Monday, March 2, 2015

Review: The Snow Globe by Judith Kinghorn

Snow globes are pretty and peaceful. They capture an idealized miniature scene of perfection within their glass orbs. But they aren't reality, no matter how much the world looks like them, especially when snow is drifting down outside the windows.  Reality, unlike the inside of a snow globe, has imperfections, secrets, and disappointments. Judith Kinghorn's newest novel, The Snow Globe, shows just how unlike the quiet, encapsulated scene, life can be.

It is Christmas 1926, that exciting time between the World Wars, and Daisy Forbes is looking forward to celebrating with her family, especially the father she reveres. She is on the verge of adulthood and only hopes that she can find a man as worthy as her father when she comes to marry. But when she overhears a conversation about her father Howard's not so secret indiscretions, her faith in his integrity shatters. Not only does she have to process her father's fallibility, but she is horrified to find that her mother, Mabel, has invited her father's mistress and his mistress' son Valentine, in the guise of Margot Vincent's longstanding friendship with the family, to join the family at Eden Hall this Christmas time. As Daisy grapples with this newfound knowledge of her father, she is also faced with three very different men in her life: the steady and rather stodgy Ben, who works with her father; the dashing and fast Valentine, for whom she should feel only disdain given his mother's role in her father's life; and Stephen, the family chauffeur who is the companion of her childhood and still her best friend. Daisy, like the time in which she is growing up, is being bombarded with change. Her family and her life both move in ways she never could have predicted before Christmas.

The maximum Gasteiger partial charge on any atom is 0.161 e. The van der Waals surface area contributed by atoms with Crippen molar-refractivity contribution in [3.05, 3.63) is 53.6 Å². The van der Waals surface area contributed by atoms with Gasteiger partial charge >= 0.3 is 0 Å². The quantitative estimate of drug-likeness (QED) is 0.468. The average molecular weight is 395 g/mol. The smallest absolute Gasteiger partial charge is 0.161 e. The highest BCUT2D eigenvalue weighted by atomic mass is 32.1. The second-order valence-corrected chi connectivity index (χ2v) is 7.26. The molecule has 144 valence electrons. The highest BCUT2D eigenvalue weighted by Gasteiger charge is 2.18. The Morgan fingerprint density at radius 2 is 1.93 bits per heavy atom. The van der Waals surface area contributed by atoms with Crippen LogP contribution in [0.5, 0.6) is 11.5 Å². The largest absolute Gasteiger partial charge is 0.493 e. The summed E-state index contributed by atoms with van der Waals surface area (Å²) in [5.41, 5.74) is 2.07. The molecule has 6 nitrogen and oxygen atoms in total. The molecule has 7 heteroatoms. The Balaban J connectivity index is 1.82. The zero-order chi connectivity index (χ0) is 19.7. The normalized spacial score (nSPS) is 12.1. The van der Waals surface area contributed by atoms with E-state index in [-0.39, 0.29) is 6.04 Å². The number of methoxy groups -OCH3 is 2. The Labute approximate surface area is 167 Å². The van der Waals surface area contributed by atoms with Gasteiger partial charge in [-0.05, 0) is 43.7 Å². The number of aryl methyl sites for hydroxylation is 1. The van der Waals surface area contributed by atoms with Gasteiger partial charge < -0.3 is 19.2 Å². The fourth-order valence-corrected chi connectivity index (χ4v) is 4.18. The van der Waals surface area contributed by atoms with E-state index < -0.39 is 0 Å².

Kinghorn has used many of her characters to reflect the way in which the world was speeding through change in the interlude between the wars. Women, like Daisy's older sister Iris, had secured far more freedoms than the generation before them. Social classes were more fluid and there was far more opportunity to better oneself for a person willing to work. But there were still those who hewed to the old traditions as well. Daisy is torn between the two options, trying both on for size as she comes of age and she is an endearing character even as she makes mistakes. In fact, it is her recognition and acceptance of imperfections in others that show how she's changed and matured over the span of the novel. This has a sweeping, elegant feel to it. It is realistically romantic, tapping into the concepts of both love and loyalty in a well researched and authentic historical setting.

Thanks to Kayleigh at Berkley/NAL for sending me a copy of this book to review.

1 comment:

  1. I might like this one. I could help me get over missing Downton Abbey. :)


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